Month: October 2005

Death by Control Lock

Why is it that so many pilots seem to neglect to remove the control lock before takeoff? I just don’t get it. This is the one thing that’s 100% guaranteed to kill you in an aircraft. Take, for example, this DeHavilland DH4 Caribou. In 1992, this aircraft was being used as a testbed for the Pratt & Whitney PT-6 turboprop… Read more →

Skill vs. Judgement

If there’s one thing aviation will never run out of, it’s ‘old sayings’ (it will also never run out of abbreviations, but that’s another story). “The best way to make a small fortune in aviation is to start out with a large one”. Or how about “Takeoffs are optional; landings are mandatory”. These aphorisms are bandied about in emails and… Read more →

Washington ADIZ Proposal

If you’re an aviator, aviation enthusiast, or are connected in any way with the aerospace community, then this should be of interest to you. The Federal government is proposing a permanent ban on general aviation flying in the Washington, D.C. area. The crippling Air Defense Identification Zone (ADIZ) would cover approximately 3,000 square miles and set a precedent almost sure… Read more →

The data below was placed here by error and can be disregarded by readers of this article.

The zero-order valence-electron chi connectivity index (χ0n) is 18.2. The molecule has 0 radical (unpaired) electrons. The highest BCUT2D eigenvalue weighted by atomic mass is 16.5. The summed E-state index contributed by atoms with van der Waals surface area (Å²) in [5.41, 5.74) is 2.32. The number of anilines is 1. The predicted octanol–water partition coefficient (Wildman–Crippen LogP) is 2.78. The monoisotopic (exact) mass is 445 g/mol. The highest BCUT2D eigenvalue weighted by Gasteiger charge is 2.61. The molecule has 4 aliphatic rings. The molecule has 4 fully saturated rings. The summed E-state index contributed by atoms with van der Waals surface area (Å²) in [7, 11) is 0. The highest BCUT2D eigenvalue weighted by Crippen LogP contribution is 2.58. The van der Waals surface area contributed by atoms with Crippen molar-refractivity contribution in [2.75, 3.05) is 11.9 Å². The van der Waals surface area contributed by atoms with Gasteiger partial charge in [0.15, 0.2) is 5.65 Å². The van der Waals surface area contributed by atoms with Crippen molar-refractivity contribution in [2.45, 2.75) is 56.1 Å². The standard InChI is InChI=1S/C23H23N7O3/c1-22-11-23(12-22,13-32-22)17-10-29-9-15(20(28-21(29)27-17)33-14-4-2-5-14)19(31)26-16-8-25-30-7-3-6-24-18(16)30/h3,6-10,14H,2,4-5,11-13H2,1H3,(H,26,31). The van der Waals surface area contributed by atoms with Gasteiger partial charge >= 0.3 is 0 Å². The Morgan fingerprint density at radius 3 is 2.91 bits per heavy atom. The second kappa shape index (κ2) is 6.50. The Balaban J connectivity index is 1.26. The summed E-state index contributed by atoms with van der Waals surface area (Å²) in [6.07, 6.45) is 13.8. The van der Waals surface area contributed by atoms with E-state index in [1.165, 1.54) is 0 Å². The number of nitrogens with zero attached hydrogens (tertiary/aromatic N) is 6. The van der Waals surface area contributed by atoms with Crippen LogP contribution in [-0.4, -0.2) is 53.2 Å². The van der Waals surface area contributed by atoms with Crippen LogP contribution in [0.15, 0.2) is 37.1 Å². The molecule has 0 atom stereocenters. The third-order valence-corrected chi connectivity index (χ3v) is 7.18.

Farewell Marta

Well, it had to happen. Sooner or later, everyone who flies loses a friend to an accident. I’ve been lucky — since 1998 there hasn’t been a single person I can think of who’s been killed in an aircraft — but that changed recently when an odd mechanical failure claimed the life of Marta Meyer. I was in Las Vegas… Read more →

GPS: A VFR Requirement?

(Note: this is, to an extent, a continuation of my previous post on GPS dependency) Recently, a fellow pilot opined that all aviators should have a GPS receiver in the cockpit. He related the story of a low visibility day where several pilots had a hard time spotting the airport, even when they were nearly on top of it, and… Read more →


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